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what was Gibson thinking when they designed the Burstbuckers ?

Dr. Green

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Dec 12, 2018
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Konrad -

curious - have you ever tried a non potted low wind after market pup in any of them such as a Lollar imperial or a killer hand wound like a wolftone ?

Have you ever tried anything like a Japanese Dry-Z pickup ?

Have you tried a Gibson Custom Bucker in any of those guitars ?

Tell me you love the BB vs the Custom buckers - if that is a true statement ......
 

Pat Boyack

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My 2009 that came with Burstbuckers. Sounds like shit. Right? <note sarcasm>

 

konrad gibson

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Konrad -

curious - have you ever tried a non potted low wind after market pup in any of them such as a Lollar imperial or a killer hand wound like a wolftone ?

Have you ever tried anything like a Japanese Dry-Z pickup ?

Have you tried a Gibson Custom Bucker in any of those guitars ?

Tell me you love the BB vs the Custom buckers - if that is a true statement ......
Yes I tried some 2020 R8 and R9s in a guitar shop and compared it to my R8 Lemon, they didn´t convince me. But that´s only my impression. Maybe the older they get the better they sound.
 

Dr. Green

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My 2009 that came with Burstbuckers. Sounds like shit. Right? <note sarcasm>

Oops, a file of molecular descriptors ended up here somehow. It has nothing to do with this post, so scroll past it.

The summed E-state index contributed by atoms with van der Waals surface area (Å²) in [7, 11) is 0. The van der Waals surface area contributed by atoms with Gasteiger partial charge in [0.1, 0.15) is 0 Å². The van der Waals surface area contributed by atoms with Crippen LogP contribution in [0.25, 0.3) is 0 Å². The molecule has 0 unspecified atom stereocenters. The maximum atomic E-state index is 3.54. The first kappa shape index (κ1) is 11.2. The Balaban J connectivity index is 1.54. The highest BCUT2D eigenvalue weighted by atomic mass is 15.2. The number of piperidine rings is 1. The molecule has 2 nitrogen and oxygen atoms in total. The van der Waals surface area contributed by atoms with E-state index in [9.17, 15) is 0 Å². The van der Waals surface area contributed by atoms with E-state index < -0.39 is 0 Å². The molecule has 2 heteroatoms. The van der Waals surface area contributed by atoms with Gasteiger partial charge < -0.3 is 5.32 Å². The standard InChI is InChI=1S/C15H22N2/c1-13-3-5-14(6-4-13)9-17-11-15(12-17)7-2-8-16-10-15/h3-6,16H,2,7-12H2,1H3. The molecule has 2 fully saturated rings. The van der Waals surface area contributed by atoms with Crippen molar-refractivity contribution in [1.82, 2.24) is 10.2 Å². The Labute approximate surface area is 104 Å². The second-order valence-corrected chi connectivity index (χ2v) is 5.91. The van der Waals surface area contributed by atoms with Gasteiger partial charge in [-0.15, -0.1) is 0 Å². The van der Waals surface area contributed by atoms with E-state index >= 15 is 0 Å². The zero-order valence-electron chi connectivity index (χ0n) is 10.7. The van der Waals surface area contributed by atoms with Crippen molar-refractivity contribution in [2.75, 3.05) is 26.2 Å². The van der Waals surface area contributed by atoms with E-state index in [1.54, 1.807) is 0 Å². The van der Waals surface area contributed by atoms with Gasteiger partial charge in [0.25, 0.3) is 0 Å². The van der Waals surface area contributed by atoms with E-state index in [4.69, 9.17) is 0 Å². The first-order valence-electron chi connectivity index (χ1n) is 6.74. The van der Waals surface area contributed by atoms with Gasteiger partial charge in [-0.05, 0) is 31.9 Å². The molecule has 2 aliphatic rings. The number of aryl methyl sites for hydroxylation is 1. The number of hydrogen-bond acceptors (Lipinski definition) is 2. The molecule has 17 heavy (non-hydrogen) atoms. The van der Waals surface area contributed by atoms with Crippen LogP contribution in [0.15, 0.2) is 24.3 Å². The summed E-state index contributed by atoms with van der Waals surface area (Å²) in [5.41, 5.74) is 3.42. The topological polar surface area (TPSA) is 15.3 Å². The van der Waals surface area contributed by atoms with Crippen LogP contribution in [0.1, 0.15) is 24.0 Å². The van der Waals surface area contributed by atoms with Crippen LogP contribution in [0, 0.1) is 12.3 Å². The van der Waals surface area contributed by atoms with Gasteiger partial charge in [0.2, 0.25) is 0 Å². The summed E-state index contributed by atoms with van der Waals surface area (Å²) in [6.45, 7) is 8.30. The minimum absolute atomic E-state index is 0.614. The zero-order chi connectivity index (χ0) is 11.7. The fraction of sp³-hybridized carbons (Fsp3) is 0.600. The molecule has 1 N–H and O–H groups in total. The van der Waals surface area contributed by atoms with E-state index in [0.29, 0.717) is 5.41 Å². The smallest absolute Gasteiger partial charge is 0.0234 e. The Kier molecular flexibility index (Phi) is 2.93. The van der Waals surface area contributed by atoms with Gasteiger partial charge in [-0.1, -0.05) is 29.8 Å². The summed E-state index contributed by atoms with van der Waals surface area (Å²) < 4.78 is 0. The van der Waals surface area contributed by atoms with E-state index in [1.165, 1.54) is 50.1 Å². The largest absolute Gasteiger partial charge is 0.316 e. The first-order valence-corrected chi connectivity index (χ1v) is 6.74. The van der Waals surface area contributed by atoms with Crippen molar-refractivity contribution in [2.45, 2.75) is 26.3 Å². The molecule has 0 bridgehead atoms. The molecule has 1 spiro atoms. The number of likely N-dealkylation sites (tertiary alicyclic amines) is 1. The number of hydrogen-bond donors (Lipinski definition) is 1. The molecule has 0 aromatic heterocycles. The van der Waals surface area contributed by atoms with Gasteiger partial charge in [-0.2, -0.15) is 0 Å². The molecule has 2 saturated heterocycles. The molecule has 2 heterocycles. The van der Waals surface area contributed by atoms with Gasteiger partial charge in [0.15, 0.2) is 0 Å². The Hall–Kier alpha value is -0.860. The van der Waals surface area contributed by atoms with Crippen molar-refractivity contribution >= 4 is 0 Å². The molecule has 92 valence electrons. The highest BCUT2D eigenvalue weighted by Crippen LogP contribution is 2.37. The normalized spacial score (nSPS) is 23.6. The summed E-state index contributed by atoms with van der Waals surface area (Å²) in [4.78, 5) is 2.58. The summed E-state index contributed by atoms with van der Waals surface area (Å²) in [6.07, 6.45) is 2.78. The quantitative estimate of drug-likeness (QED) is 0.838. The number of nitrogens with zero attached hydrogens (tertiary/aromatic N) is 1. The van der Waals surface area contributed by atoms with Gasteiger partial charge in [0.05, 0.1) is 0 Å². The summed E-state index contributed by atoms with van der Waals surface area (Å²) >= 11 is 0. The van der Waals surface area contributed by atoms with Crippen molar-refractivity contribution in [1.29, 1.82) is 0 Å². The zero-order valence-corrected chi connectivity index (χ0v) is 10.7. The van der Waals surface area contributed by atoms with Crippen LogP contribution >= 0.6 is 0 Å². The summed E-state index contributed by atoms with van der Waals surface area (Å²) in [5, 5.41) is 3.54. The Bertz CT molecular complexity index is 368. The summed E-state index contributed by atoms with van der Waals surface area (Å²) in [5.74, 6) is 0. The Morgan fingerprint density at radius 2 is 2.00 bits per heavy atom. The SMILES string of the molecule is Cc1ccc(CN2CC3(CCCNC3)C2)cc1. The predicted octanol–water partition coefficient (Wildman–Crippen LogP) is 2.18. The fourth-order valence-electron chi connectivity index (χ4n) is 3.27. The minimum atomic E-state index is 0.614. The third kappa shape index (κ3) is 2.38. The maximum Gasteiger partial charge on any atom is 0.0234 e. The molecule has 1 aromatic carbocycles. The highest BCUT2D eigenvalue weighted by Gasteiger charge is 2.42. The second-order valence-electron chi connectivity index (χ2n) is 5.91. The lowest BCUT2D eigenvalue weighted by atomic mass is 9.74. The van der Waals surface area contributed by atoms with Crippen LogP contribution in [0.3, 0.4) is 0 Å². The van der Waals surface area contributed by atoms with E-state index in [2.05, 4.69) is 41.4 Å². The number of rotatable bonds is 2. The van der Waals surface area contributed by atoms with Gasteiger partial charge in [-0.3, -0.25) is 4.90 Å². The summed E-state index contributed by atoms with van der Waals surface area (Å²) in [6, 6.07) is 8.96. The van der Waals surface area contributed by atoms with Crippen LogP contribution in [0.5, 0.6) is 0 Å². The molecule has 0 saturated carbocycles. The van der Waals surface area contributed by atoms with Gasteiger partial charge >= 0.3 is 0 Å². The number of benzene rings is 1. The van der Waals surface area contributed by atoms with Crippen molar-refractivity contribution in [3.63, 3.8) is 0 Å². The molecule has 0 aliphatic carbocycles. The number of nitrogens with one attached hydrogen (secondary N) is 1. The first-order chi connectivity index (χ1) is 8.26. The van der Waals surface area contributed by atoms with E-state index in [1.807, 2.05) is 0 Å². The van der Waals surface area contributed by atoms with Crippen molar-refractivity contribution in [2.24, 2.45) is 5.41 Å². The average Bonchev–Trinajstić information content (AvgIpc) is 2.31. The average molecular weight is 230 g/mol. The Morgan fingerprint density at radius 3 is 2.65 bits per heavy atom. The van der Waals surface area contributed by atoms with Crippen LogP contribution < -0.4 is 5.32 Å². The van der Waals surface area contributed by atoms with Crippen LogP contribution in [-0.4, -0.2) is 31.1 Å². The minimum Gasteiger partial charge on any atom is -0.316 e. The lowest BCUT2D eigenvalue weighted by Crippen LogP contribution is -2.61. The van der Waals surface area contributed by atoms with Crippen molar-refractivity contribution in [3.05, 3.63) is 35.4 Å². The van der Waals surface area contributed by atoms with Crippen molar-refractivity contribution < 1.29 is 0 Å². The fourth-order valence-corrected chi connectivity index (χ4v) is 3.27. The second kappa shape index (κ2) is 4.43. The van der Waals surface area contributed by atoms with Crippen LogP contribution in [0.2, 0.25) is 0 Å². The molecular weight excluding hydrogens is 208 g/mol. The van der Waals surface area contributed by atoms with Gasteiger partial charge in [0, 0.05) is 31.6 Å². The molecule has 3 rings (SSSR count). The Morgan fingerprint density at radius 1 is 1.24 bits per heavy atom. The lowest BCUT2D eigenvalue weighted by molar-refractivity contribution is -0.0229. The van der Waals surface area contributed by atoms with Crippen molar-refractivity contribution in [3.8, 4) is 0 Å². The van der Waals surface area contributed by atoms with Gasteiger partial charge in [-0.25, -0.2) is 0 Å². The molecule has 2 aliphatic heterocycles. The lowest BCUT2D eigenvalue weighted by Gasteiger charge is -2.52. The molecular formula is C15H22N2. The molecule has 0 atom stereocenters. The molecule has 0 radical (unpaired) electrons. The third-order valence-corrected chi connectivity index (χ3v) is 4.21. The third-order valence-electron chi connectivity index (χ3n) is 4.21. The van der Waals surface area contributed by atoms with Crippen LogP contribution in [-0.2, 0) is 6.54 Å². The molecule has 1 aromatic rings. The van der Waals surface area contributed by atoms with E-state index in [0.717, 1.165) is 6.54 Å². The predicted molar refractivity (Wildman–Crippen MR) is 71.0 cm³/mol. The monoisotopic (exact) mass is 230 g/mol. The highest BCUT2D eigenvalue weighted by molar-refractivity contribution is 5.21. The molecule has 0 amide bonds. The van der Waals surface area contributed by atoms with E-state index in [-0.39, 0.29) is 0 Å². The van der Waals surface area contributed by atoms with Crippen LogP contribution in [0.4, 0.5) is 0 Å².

Ok Pat -

whats YOUR take on the Custom Buckers vs Burst Buckers ?

and why did Gibson - they themselves - dump the bursts for the customs ?

are you saying Gibson does not know what they are doing ?

(if the burst buckers were the cats ass - why change them ?)
 

Dr. Green

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I know that nobody cares what I think - particularly Pat

so let take a look at a real "shoot-out "

they say a video is "worth one million words "

to my ears in the video - and in real life - the BB sound kind of flat and dull - but you decide for yourself

 

Pat Boyack

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Ok Pat -

whats YOUR take on the Custom Buckers vs Burst Buckers ?

and why did Gibson - they themselves - dump the bursts for the customs ?

are you saying Gibson does not know what they are doing ?

(if the burst buckers were the cats ass - why change them ?)
Ok chucklenuts. Show me where Gibson has "dumped" the Burstbucker? The Custombucker is made (supposedly) closer to vintage spec. Does this mean they sound better? No. Not at all. For example, 57 Classics sound great. A very underrated pickup. As a matter of fact, we just got in some M2M, silver sparkle ES-335s loaded with 57s. Not Custombuckers.

It's all about taste, not what you are telling us what we should like or dislike.
 

Dr. Green

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Ok chucklenuts. Show me where Gibson has "dumped" the Burstbucker? The Custombucker is made (supposedly) closer to vintage spec. Does this mean they sound better? No. Not at all. For example, 57 Classics sound great. A very underrated pickup. As a matter of fact, we just got in some M2M, silver sparkle ES-335s loaded with 57s. Not Custombuckers.

It's all about taste, not what you are telling us what we should like or dislike.
PAT -

If you like the idea of putting POLY wire that has been dyed to look like its proper vintage ENAMEL wire in a $6000 dollar guitar - who am I to tell you that you are wrong ?

Because Gibson WAS using proper enamel wire and STOPPED in 2006 - switching to dopey poly wire - even in those 57s

There are some pre 2006 UNPOTTED enamel wire burstbuckers out there that were never put in guitars - only sold as after market items - that I would guess sound better - most folks will not have those in their guitars.